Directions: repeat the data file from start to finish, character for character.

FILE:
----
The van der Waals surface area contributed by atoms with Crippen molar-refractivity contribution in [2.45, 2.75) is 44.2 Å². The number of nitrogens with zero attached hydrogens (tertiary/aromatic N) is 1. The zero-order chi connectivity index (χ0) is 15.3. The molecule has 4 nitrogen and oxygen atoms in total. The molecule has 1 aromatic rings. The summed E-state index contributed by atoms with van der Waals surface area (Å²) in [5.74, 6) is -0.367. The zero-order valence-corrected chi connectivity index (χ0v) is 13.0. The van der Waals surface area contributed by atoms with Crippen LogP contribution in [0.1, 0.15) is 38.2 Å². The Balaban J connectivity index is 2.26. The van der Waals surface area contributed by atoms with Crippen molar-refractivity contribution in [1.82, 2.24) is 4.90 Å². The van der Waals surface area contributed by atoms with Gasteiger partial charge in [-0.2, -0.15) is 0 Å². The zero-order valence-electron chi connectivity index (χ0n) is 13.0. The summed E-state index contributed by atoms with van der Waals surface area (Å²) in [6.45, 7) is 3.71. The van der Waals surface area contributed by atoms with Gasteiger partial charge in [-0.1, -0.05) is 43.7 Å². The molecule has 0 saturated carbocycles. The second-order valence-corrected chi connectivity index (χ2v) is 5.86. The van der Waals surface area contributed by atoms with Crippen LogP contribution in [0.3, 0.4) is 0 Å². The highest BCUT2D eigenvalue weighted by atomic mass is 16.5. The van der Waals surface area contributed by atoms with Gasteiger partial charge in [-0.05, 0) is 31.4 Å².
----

The van der Waals surface area contributed by atoms with Crippen molar-refractivity contribution in [2.45, 2.75) is 44.2 Å². The number of nitrogens with zero attached hydrogens (tertiary/aromatic N) is 1. The zero-order chi connectivity index (χ0) is 15.3. The molecule has 4 nitrogen and oxygen atoms in total. The molecule has 1 aromatic rings. The summed E-state index contributed by atoms with van der Waals surface area (Å²) in [5.74, 6) is -0.367. The zero-order valence-corrected chi connectivity index (χ0v) is 13.0. The van der Waals surface area contributed by atoms with Crippen LogP contribution in [0.1, 0.15) is 38.2 Å². The Balaban J connectivity index is 2.26. The van der Waals surface area contributed by atoms with Crippen molar-refractivity contribution in [1.82, 2.24) is 4.90 Å². The van der Waals surface area contributed by atoms with Gasteiger partial charge in [-0.2, -0.15) is 0 Å². The zero-order valence-electron chi connectivity index (χ0n) is 13.0. The summed E-state index contributed by atoms with van der Waals surface area (Å²) in [6.45, 7) is 3.71. The van der Waals surface area contributed by atoms with Gasteiger partial charge in [-0.1, -0.05) is 43.7 Å². The molecule has 0 saturated carbocycles. The second-order valence-corrected chi connectivity index (χ2v) is 5.86. The van der Waals surface area contributed by atoms with Crippen LogP contribution in [0.3, 0.4) is 0 Å². The highest BCUT2D eigenvalue weighted by atomic mass is 16.5. The van der Waals surface area contributed by atoms with Gasteiger partial charge in [-0.05, 0) is 31.4 Å².